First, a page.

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Rantings and Ravings

By TERRY WILLIS
Sun Advocate reporter

The war over health care reform continues to rage across the nation. We are whipped up in a frenzy that many times doesn't make a bit of sense to me.

Some of the people who line up so ardently against the current proposals that are inching their way through Congress have had their own battles with health care and insurance companies.

I was trying to sort out some of my own feelings the other day. I have spent years without any coverage and owed thousands to pay off a relatively few health concerns. Now I am sitting in pretty good shape with decent health as well decent health care coverage.

One of the arguments about the public option that seems to be a sticking point is that most people will jump ship from the privately run companies and put them out of business.

We actually have a parallel in the insurance industry that has been in place since 1968. Back then, private insurance companies would not issue any flood insurance policies to anyone who was at risk of being flooded unless they paid an exorbitant premium.

This cost left most people and businesses unable to obtain the insurance. The cost to our nation in any flooding disaster was enormous. So now there is government flood insurance that people can purchase at a reasonable fee.

You can't be turned down because you live in a flood risk area. You can buy the insurance after you have been in a flood. Steps are taken to discourage building or rebuilding in a high risk area.

It is not income related so it is not a welfare program. It does allow renters and businesses to cover their risks as well as home owners.

As the debate continues in Congress about reform, we need to find a way to deal with the issue of pre-existing health conditions. Some insurance companies are now going to great lengths to look over our past medical records with a fine tooth comb as a reason to disqualify us for coverage.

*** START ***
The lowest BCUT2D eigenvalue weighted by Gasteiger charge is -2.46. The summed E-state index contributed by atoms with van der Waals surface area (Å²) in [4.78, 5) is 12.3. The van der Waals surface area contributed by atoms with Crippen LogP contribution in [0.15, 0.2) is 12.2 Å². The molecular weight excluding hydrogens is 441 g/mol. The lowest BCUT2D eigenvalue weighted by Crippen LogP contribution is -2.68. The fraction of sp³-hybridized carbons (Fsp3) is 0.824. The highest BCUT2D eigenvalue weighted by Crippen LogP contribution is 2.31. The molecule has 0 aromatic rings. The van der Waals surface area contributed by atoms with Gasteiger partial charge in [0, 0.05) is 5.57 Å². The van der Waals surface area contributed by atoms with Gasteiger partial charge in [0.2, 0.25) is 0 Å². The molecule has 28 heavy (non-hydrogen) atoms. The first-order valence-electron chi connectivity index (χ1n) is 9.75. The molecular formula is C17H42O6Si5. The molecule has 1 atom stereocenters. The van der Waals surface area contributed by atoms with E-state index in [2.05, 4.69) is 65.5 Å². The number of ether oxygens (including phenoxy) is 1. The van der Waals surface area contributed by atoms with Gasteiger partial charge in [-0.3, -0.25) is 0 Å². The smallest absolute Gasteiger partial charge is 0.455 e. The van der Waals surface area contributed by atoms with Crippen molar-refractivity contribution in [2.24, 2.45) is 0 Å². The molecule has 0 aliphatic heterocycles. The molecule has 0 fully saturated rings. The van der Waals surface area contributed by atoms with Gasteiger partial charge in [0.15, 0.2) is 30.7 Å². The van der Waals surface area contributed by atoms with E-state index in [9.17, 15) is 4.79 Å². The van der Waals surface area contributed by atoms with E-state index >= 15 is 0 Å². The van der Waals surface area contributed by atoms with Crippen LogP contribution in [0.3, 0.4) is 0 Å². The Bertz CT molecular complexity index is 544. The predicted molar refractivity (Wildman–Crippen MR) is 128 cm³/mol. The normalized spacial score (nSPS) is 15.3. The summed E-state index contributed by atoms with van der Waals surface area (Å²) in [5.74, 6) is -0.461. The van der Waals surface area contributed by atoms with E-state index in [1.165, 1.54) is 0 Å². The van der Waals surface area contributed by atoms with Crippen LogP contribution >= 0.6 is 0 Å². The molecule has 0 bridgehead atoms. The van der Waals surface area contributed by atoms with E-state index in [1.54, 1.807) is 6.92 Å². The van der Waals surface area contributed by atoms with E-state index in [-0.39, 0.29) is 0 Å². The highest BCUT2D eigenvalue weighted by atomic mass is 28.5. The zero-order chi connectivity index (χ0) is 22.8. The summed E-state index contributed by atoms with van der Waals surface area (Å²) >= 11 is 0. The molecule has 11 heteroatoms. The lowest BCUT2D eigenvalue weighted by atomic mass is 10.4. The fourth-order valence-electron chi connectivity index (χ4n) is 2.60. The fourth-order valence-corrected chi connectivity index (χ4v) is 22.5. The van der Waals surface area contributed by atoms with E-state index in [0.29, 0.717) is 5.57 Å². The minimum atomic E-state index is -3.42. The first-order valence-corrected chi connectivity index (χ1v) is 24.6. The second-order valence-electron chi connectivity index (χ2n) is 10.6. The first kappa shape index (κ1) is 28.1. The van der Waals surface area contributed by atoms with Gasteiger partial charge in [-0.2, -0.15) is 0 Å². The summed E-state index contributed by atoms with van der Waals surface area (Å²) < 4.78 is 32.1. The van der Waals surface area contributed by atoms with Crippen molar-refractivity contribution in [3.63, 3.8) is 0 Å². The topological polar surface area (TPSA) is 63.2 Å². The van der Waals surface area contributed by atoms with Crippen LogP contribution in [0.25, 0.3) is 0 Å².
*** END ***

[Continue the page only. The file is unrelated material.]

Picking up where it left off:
A company will certainly be more profitably if their pool of insured is healthy and few claims are needed to be paid. So where do we turn? The human body is just plain susceptible to illness.

I think most what we need is not insurance, but coverage. Insurance was originally set up to let a company take the risk that you may need help later to cover a cost.

We pay a little each month just in case disaster strikes. The insurance company takes our money and hopes we don't need near the help we pay for. Thrtr id no mystery there and nothing wrong with that set up for many things. Car, homeowners and property insurance functions work well under that system.

But our health is an ongoing and fluid thing. We need care as a constant throughout our lives. The healthier my neighbors, coworkers and even fellow shoppers at the grocery store are; the healthier I can stay as well.

So finish the war. Blow the existing system up. Sit down at the peace talks and form a lasting treaty, already, that will keep us be healthy and prosperous.

I am tired of the body count.




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